Bjork here, sending you greetings from St. Paul, MN! Fun fact: St. Paul was originally known as Pig’s Eye. Too bad that’s not still the case, huh? Wouldn’t it be awesome to address a letter to Pig’s Eye, MN?
Lindsay and I were both born and raised in Minnesota. High school sweethearts, as a matter of fact! So what am I doing writing a post on Lindsay’s blog? Well, other than provide some fun facts about St. Paul, I also provide a sneak peek into what’s happening behind the scenes at Pinch of Yum. You can check out last month’s post if you want to hear the story of why we started doing these reports.
Here’s a quick explanation of why we continue to do these every month:
- They help us learn.
- They keep us accountable (to ourselves and to you, the readers).
- They (hopefully) help other bloggers learn and grow their blogs.
- They (hopefully) communicate the fact that building a blog into a full-time income is possible.
Regarding that last point: I want to be intentional to point out the fact that while it’s 100% possible to build a blog and create an income, it’s 0% easy. It takes an incredible amount of hard work, dedication, learning, and even a little bit of luck. Keep in mind – there are two people working on Pinch of Yum and Food Blogger Pro. Pinch of Yum is Lindsay’s full-time job and a part-time job for me (along with Food Blogger Pro). We point a lot of our resources (both time and money) into these websites and we’ve been doing so for almost five years now.
What I’m trying to say is this: don’t be too hard on yourself if you’re still in the “figuring this thing out” stage of your blog. We were in that stage for a long time. In many ways, we’re still in that stage.
What’s the best way to move through the “figuring this thing out” stage?
Enjoy the process. Set realistic goals. Learn something new every day. Don’t expect perfection. Make small improvements. Celebrate your little victories.
Let’s take a look at the numbers for July.
A quick note: Some of the links below are affiliate links. All of the products listed below are products and services we’ve used before. If you have any questions about any of the income or expenses you can leave a comment and I’ll do my best to reply.
- Tasty Food Photography – $7,243.45
- Bluehost – $4,945 –> this income comes from a page where we show people how to start a food blog in three steps.
- BlogHer (now SheKnows) – $4,405.01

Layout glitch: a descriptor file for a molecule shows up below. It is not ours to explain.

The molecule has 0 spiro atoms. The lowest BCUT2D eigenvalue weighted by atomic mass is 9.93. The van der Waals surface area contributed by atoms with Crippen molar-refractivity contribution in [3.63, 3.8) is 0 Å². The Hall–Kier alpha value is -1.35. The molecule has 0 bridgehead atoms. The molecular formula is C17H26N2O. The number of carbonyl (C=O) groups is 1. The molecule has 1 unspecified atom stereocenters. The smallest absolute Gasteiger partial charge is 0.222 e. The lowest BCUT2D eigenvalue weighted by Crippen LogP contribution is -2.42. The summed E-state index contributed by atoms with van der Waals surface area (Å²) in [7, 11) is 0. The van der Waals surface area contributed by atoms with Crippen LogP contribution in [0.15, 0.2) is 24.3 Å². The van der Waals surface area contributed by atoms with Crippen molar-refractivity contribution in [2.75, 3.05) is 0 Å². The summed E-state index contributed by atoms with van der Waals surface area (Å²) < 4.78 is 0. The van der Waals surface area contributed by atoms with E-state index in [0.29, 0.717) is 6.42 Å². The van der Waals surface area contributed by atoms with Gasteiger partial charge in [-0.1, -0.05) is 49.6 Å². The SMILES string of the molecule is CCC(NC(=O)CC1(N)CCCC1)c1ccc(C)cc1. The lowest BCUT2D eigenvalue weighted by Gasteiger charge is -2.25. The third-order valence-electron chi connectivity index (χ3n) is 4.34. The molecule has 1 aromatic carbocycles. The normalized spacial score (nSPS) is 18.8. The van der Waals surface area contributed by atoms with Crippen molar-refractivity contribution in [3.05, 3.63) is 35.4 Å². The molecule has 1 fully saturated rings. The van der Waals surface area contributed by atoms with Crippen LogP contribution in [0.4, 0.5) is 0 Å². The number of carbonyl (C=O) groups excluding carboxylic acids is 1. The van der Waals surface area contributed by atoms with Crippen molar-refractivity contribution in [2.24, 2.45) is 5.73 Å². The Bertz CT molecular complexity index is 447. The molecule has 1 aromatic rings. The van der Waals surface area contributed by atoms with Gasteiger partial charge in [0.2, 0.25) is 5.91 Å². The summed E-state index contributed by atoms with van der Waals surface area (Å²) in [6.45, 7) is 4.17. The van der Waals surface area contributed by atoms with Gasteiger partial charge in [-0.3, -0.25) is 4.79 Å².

- sovrn – $3,368.19
- Go Sugar Free Course – $3,019.73
- Sponsored Posts/Speaking – $1,400
- Yellow Hammer Media – $1,256.17
- Ziplist – $1,171.84
- Swoop (via BlogHer) – $939.71
- Gourmet Ads – $784.34
- Everyday Healthy eCookbook – $684.90
- Google AdSense – $641.49
- Genesis Theme – $630.00
- Say Media – $511.65
- The Creamy Cauliflower Sauce eCookbook – $487.80
- How to Monetize Your Food Blog eBook – $227.50
- SkimLinks – $111.84
- Elegant Themes – $99.00
- Thesis Theme – $65.01
- AWeber – $17.10
Total Income: $32,009.73
- eBook Affiliates – $2,060.14
- Food Expenses – $616.43
- PayPal Transaction Percentage – $485.30
- Travel Expenses – $476.40
- Amazon S3 and Cloudfront – $386.14
- Media Temple (Hosting) – $350.00
- Support Staff – $318.75
- Classes/Education – $138.00
- Photography Props – $125.00
- Kitchen Supplies – $50.34
- CrashPlan (Computer Backups) – $150.00
- MailChimp – $105.00
- WP Site Care – $99.00
- LeadPages – $67.00
- Adobe Creative Cloud – $53.55
- PayPal Website Payments Pro – $30.00
- ViralTag – $28.00
- QuickBooks – $26.95
- Time Doctor – $19.98
- E-Junkie – $18.00
- VaultPress – $15.00
- Google Apps – $5.00
Total Expenses: $5,623.98
Total Income: $26,385.75
If you’re interested in learning more about some of the ways that you can monetize a food blog, we encourage you to download this free ebook, “ 16 Ways to Monetize Your Food Blog,” from our sister site, Food Blogger Pro!
Thoughts On Income
Tasty Food Photography
Lindsay’s eBook, Tasty Food Photography, was the big winner for July. If you’ve read any of the past income reports you know that we’re big fans of creating your own product. Why? Because having your own product gives you control of:
- The Sales Page
All three of these things played into Tasty Food Photography’s success for the month of July.
Let’s take a look at each one:
It sounds obvious, but when you have your own products you can set your own prices.
Want to sell your product for $29? No problem. Want to add a bonus offer during a certain time of the year? You can do it. Want to have a sale at the end of the month? Go for it.
At the end of July, we had a short sale where we offered 30% off of Pinch of Yum and Food Blogger Pro products. The discount code was shared in Lindsay’s post on taking the perfect pour shot and in a Google Hangout On Air on food photography that Lindsay participated in (and if you want to check out the video of that, it’s included in the perfect pour shot post). We also created a Hello Bar notification at the top of the blog to notify readers of the sale: